I have loved Sally Hawkins since Happy Go Lucky, the Mike Leigh film that has her playing an apparently naïve young woman whose go-to philosophy is just to try to be happy, no matter what. And like everyone on our lists, she can play any number of different characters. She was transcendent in The Shape of Water, charmingly quirky in the Paddington films, and damn sexy in Tipping the Velvet. I’m glad that she’s made it across the Atlantic. Here’s hoping we see her in more American films.
As with Lanchester and Moorehead, Thelma Ritter often wound up playing the comic relief—the tough-talking housekeeper or mother-in-law who helped those crazy kids with their schemes, or provided running commentary on why they needed to get a grip. She’s my favorite part of Rear Window and was nominated for an Oscar for her performance in All About Eve. I always feel just a little bit happier when I see her name in the credits.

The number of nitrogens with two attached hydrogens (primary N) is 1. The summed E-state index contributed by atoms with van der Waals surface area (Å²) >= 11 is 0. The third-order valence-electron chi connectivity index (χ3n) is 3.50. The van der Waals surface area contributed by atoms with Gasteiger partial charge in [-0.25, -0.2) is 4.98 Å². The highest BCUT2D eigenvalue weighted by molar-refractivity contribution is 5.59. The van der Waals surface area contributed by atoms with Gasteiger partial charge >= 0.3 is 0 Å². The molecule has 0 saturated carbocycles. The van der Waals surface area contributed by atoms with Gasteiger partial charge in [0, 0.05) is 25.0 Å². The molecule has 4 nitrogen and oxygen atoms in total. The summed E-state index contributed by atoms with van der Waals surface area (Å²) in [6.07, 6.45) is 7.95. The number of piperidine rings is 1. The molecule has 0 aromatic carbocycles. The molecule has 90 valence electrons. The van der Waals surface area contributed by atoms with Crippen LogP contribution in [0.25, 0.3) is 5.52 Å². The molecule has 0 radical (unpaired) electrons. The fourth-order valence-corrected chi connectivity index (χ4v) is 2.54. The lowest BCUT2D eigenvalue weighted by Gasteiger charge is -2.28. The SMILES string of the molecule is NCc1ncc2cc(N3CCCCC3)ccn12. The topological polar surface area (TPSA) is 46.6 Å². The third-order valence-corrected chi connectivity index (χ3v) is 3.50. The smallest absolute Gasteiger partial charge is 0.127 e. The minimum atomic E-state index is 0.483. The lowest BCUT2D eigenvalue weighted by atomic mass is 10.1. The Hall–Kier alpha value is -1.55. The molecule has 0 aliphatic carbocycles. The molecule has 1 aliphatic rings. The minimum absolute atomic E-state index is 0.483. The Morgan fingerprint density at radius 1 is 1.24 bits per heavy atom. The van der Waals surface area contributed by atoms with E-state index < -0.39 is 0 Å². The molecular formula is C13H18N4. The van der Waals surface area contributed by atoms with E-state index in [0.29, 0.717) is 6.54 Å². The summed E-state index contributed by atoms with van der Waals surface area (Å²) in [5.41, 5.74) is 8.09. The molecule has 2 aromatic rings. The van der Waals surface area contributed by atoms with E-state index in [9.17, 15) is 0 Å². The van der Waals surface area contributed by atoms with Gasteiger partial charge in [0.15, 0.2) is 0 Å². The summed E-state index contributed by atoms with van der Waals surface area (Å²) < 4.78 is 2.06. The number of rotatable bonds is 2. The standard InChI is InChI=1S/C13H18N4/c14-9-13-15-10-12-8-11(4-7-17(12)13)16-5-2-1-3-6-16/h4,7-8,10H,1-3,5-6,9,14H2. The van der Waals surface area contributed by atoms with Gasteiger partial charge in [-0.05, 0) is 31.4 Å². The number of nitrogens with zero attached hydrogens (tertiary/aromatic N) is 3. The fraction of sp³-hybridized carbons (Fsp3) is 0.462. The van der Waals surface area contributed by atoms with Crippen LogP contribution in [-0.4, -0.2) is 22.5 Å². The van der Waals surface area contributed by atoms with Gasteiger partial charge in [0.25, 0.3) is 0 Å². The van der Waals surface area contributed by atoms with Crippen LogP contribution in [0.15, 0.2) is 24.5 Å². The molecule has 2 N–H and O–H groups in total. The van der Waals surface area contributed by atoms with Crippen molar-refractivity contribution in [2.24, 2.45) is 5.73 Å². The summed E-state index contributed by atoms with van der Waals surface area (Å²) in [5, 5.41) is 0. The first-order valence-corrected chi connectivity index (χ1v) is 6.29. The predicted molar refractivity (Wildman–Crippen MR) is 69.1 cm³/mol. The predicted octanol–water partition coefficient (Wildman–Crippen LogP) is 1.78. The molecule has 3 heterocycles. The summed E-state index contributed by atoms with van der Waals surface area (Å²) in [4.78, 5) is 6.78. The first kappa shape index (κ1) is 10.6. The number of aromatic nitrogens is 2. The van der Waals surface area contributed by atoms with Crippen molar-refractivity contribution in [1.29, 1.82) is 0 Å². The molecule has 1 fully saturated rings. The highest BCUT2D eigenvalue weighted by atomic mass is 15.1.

I initially discovered Eve Arden the way most of my early millennial generation did, through Grease. However, my love of the actress was truly cemented when I finally caught gestating re-runs of her long running radio and television series turned movie, Our Miss Brooks. She stars as Connie Brooks, a delightful high school English teacher with a crush on Mr. Boynton (Jeff Chandler is one of a number of actors to appear as the uninteresting man forever hitting above his weight class). Arden is a joy whenever, in everything she’s in, and her personality leaps off the screen, making her one of my favorites.
Miranda Hart began her career as a comedian in her home country of England. Her face is undoubtably known to many as she continues a much deserved break-out. Most probably recognize her from Call the Midwife or Spy. I was first introduced to the actress in her self-titled television series (Miranda) which ran for 20 episodes on the BBC. This is also the series which gave us Tom Ellis (squee!). Anywhoo, the actress distinguishes herself through an amazingly honed voice in the series. She’s instantly likeable, and above all relatable in her struggles. I mean, haven’t we all been called “Sir” at one time or another?